Documents confirm bias language reported in CLA

By: Sarah Rowan, Assistant News Editor

An April 6 TUPD police report confirms that an incident involving bias language between a white male student and black female workers at the Liberal Arts Cafe took place April 5 and 6, but the incident is not recorded on TUPD’s crime log.

According to Deputy Chief of Police Joe Herring, the TUPD investigation concluded that no crime had been committed.

“Based on what was reported to us, what occurred did not amount to a violation of law,” Herring said. “It wasn’t a crime, so we didn’t classify it as a crime. Had it rose to the level of a classification of a crime, we would have reported it as a crime and it would have been in the crime log.”

According to worker statements obtained by The Towerlight, the student came to the cafe counter at around 10 a.m. Tuesday, April 5. When the worker did not correctly hear the student’s order and repeated it back to him, he became angry and responded with, “Your people don’t know how to listen,” according to the worker’s account.

When the worker placed the cup on the counter, the student threw his money at her and walked away.

According to the statements, which also reported past encounters between the student and the workers in which he used the “N-word” and other racial slurs, the workers were instructed by their supervisor not to serve him anymore.

According to the police reports, the student returned to the counter the next morning. When the workers told him that they wouldn’t serve him, he said that they had to because he is a student. A cafe employee called the police while others began to serve other customers in line.

The student then threatened to come across the counter and take a cup himself and told the workers that he “had something for them” and began to dig through his backpack before walking away, according to the statement.

One worker statement described him “[going] in his bag like he had a weapon.”

One of the workers called the police a second time, this time telling them that they needed to come soon.

According to the police report, when TUPD arrived, the student denied using any offensive language to the cafe staff on both April 5 or 6 and left the scene without further incident.

The workers all reported feeling threatened and unsafe. One worker described that she now “finds [herself] looking over [her] shoulder when trying to perform [her] work duty.”

Another worker described feeling “scared for [her] life.” In her statement, she said that if nothing is done about the incident, she will resign from Towson and relocate to another facility or business.

Herring said that TUPD has added additional patrols to the Liberal Arts Building.

“We always alter our visible presence based on incidents that have been reported to us,” Herring said.

According to the police report, the student has been involved in several related incidents on campus.

On April 13, Cook Library personnel notified TUPD that a student, identified as the same student from the CLA incident, had been abusive toward library staff and students.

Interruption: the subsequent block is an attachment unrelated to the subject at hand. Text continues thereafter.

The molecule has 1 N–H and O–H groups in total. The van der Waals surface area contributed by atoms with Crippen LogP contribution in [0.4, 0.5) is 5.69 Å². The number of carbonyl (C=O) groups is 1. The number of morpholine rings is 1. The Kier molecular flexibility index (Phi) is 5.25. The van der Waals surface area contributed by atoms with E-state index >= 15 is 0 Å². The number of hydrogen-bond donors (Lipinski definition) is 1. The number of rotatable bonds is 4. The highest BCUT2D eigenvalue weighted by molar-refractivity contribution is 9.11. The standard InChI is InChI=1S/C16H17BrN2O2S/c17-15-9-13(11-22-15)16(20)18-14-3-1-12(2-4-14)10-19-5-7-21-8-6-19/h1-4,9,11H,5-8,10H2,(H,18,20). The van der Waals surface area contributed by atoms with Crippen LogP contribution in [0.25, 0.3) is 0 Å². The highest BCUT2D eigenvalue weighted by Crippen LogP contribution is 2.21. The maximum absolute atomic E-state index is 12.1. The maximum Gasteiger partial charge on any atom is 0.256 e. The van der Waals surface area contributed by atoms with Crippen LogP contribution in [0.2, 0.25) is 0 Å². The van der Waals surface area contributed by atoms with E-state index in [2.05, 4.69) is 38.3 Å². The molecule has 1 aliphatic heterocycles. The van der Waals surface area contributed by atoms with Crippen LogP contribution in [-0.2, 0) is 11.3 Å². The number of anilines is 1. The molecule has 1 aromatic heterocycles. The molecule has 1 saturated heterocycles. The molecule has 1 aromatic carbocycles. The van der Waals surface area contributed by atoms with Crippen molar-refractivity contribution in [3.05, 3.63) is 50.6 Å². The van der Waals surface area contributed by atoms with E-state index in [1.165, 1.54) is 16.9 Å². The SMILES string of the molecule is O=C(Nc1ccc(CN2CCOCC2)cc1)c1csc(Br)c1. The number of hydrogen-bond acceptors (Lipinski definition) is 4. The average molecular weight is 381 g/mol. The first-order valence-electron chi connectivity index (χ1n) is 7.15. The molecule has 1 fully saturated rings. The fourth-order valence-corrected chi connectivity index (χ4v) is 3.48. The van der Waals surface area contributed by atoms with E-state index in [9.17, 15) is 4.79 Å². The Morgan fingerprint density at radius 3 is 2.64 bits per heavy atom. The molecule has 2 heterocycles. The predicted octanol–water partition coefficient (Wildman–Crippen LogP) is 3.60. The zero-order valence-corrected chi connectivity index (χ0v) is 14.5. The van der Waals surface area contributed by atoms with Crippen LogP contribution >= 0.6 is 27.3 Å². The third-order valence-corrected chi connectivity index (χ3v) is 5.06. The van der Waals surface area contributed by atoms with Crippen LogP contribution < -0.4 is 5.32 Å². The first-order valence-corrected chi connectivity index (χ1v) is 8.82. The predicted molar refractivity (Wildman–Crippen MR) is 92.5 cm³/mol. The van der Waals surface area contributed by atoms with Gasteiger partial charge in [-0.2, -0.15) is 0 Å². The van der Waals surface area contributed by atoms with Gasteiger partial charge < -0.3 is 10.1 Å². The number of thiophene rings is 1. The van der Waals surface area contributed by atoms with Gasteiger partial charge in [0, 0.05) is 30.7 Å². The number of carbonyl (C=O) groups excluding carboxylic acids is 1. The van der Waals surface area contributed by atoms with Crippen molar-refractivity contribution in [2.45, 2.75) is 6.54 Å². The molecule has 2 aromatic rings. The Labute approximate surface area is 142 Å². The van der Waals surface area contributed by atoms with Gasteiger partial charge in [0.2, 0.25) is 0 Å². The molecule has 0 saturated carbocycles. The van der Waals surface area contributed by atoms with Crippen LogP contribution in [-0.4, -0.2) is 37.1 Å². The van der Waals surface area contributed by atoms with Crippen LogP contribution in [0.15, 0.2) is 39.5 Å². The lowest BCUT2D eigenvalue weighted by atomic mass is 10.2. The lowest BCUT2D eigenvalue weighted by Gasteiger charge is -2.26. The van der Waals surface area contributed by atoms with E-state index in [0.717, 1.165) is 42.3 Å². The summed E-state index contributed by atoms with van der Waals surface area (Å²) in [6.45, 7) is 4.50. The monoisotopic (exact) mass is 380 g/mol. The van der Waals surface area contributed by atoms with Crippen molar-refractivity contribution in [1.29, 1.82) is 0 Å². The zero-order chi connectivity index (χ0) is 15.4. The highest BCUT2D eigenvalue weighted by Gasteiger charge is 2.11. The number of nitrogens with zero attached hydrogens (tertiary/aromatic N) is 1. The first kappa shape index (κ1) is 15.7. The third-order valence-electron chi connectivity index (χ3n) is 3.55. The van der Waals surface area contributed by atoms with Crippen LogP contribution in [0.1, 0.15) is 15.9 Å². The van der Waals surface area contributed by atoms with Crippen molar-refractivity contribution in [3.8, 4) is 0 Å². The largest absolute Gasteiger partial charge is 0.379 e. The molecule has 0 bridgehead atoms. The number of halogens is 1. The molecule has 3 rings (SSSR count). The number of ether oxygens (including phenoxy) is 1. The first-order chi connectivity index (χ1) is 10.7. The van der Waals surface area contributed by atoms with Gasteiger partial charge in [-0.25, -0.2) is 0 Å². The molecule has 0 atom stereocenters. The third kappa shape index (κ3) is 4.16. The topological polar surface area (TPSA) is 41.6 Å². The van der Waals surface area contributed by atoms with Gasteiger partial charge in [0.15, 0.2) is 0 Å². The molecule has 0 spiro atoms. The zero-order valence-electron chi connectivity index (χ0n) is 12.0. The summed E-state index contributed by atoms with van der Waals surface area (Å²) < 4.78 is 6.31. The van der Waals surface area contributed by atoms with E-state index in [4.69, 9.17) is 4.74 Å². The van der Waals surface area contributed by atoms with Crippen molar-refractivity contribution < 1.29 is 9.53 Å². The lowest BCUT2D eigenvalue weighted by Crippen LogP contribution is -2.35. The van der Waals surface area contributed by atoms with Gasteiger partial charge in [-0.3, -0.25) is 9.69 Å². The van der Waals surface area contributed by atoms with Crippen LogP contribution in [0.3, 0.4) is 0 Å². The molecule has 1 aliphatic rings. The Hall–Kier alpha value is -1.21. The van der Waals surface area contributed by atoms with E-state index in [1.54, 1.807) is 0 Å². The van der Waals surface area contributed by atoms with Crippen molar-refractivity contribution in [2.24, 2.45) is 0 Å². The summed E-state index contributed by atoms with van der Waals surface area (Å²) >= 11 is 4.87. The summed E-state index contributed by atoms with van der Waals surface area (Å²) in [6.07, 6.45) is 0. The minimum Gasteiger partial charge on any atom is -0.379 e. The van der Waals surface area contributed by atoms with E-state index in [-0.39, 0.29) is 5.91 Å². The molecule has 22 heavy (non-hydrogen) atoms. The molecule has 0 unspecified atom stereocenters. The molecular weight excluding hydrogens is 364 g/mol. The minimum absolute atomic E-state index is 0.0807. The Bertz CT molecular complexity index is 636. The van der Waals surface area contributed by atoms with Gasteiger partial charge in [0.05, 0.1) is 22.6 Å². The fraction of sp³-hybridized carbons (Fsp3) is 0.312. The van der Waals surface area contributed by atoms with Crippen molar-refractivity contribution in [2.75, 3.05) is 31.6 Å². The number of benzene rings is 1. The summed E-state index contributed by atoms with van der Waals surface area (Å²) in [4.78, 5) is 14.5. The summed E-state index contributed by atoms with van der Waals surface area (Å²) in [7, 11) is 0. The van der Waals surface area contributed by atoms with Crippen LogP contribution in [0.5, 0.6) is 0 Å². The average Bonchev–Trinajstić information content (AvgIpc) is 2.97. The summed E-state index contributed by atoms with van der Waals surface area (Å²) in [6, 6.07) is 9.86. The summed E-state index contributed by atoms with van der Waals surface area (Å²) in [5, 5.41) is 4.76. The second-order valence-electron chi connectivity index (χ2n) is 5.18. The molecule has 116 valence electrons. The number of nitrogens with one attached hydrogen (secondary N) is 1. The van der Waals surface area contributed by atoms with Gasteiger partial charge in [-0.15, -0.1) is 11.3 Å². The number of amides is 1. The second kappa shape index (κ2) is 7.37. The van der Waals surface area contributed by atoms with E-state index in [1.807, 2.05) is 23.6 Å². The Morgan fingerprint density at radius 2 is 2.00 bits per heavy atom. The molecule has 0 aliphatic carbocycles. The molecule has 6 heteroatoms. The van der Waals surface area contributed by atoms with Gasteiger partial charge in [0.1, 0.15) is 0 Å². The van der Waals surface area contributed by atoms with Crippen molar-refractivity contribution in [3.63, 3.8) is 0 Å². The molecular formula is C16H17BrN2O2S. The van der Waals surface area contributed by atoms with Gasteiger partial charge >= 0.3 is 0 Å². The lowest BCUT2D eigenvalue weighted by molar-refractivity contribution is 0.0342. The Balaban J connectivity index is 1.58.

The report documents claims that the student had three separate interactions with a student assistant.

During the third interaction, he made a statement that she paraphrased as “You know, I have dreams of hurting you people. I have a taser and every time someone says something stupid, I just tase you.”

Similar incidents took place March 23 at Cook Library, Dec. 9 at Newell Den and Sept. 28 at Cook Library.

When an incident is reported, an investigation is launched. In most cases, TUPD is the first point of contact in an investigation to determine whether a crime has been committed.

After TUPD determines if the conduct involves any applicable criminal laws, the complaint is sent to the appropriate office for review and adjudication. In this case, the accused was a student, so the complaint was sent to the Office of Student Conduct and Civility Education (OSCCE).

OSCCE will review the police report and any related information to determine whether any violations of the Code of Student Conduct were committed.

OSCCE will then issue a charge letter to the student to inform them of the charges against them and of their expected meeting with a conduct officer.

An email from the faculty-led Social Justice Collective to its members alleged that the student may have met with OSCCE. It also stated that if this meeting occurred, none of the LA Cafe staff were invited to participate in this meeting.

Director of OSCCE Regina Curran said that she could not confirm that this meeting had taken place due to the Family Educational Rights and Privacy Act (FERPA), which protects the privacy of student education records.

All students are afforded due process. The timetable for meeting with the student, determining responsibility and issuing a sanction can take from three days to a week, depending on the severity and complexity of the complaint.

The sanction can range anywhere from a no-contact order with the complainant to probation and possible suspension from the university.

According to Department of Sociology, Anthropology and Criminal Justice assistant professor Elyshia Aseltine, different campus groups have been working on letters to administration proposing changes to how these incidents are handled.

“We’re recognizing solidarity with the women and showing that students and faculty support them, but also advocating for better institutional responses,” Aseltine said. “We are proposing specific changes to the way hate and bias crimes are dealt with on campus.”

–Cody Boteler contributed to this article.

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